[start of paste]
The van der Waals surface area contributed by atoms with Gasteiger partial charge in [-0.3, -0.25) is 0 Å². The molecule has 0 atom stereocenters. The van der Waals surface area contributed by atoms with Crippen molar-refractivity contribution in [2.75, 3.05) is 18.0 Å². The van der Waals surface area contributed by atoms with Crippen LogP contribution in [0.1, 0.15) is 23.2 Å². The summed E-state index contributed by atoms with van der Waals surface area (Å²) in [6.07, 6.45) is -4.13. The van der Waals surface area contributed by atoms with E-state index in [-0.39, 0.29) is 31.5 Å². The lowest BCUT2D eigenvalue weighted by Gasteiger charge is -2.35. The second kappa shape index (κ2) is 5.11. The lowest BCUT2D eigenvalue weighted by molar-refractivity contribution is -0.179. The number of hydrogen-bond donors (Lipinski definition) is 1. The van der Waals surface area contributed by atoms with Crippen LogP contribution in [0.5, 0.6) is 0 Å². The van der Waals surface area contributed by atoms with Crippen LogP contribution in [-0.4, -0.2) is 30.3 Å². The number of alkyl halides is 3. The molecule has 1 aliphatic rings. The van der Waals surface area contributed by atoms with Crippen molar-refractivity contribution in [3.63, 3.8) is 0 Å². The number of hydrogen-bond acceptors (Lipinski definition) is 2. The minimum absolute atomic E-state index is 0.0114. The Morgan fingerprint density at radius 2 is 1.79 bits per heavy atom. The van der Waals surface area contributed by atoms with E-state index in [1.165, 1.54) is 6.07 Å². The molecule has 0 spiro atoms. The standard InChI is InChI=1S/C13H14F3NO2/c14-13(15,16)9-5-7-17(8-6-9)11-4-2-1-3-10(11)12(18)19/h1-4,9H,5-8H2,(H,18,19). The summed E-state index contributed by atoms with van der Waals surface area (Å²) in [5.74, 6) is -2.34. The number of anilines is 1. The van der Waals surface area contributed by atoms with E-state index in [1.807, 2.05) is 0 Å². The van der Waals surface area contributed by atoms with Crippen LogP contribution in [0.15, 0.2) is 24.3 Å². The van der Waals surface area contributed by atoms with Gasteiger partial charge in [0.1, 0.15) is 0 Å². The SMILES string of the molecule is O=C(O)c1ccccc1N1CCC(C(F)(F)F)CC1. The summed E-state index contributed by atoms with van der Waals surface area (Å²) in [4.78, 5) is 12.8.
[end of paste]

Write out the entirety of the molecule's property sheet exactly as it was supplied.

The van der Waals surface area contributed by atoms with Gasteiger partial charge in [-0.3, -0.25) is 0 Å². The molecule has 0 atom stereocenters. The van der Waals surface area contributed by atoms with Crippen molar-refractivity contribution in [2.75, 3.05) is 18.0 Å². The van der Waals surface area contributed by atoms with Crippen LogP contribution in [0.1, 0.15) is 23.2 Å². The summed E-state index contributed by atoms with van der Waals surface area (Å²) in [6.07, 6.45) is -4.13. The van der Waals surface area contributed by atoms with E-state index in [-0.39, 0.29) is 31.5 Å². The lowest BCUT2D eigenvalue weighted by Gasteiger charge is -2.35. The second kappa shape index (κ2) is 5.11. The lowest BCUT2D eigenvalue weighted by molar-refractivity contribution is -0.179. The number of hydrogen-bond donors (Lipinski definition) is 1. The van der Waals surface area contributed by atoms with Crippen LogP contribution in [0.5, 0.6) is 0 Å². The van der Waals surface area contributed by atoms with Crippen LogP contribution in [-0.4, -0.2) is 30.3 Å². The number of alkyl halides is 3. The molecule has 1 aliphatic rings. The van der Waals surface area contributed by atoms with Crippen molar-refractivity contribution in [3.63, 3.8) is 0 Å². The number of hydrogen-bond acceptors (Lipinski definition) is 2. The minimum absolute atomic E-state index is 0.0114. The Morgan fingerprint density at radius 2 is 1.79 bits per heavy atom. The van der Waals surface area contributed by atoms with E-state index in [1.165, 1.54) is 6.07 Å². The molecule has 0 spiro atoms. The standard InChI is InChI=1S/C13H14F3NO2/c14-13(15,16)9-5-7-17(8-6-9)11-4-2-1-3-10(11)12(18)19/h1-4,9H,5-8H2,(H,18,19). The summed E-state index contributed by atoms with van der Waals surface area (Å²) in [5.74, 6) is -2.34. The number of anilines is 1. The van der Waals surface area contributed by atoms with E-state index in [1.807, 2.05) is 0 Å². The van der Waals surface area contributed by atoms with Crippen LogP contribution in [0.15, 0.2) is 24.3 Å². The van der Waals surface area contributed by atoms with Gasteiger partial charge in [0.1, 0.15) is 0 Å². The SMILES string of the molecule is O=C(O)c1ccccc1N1CCC(C(F)(F)F)CC1. The summed E-state index contributed by atoms with van der Waals surface area (Å²) in [4.78, 5) is 12.8.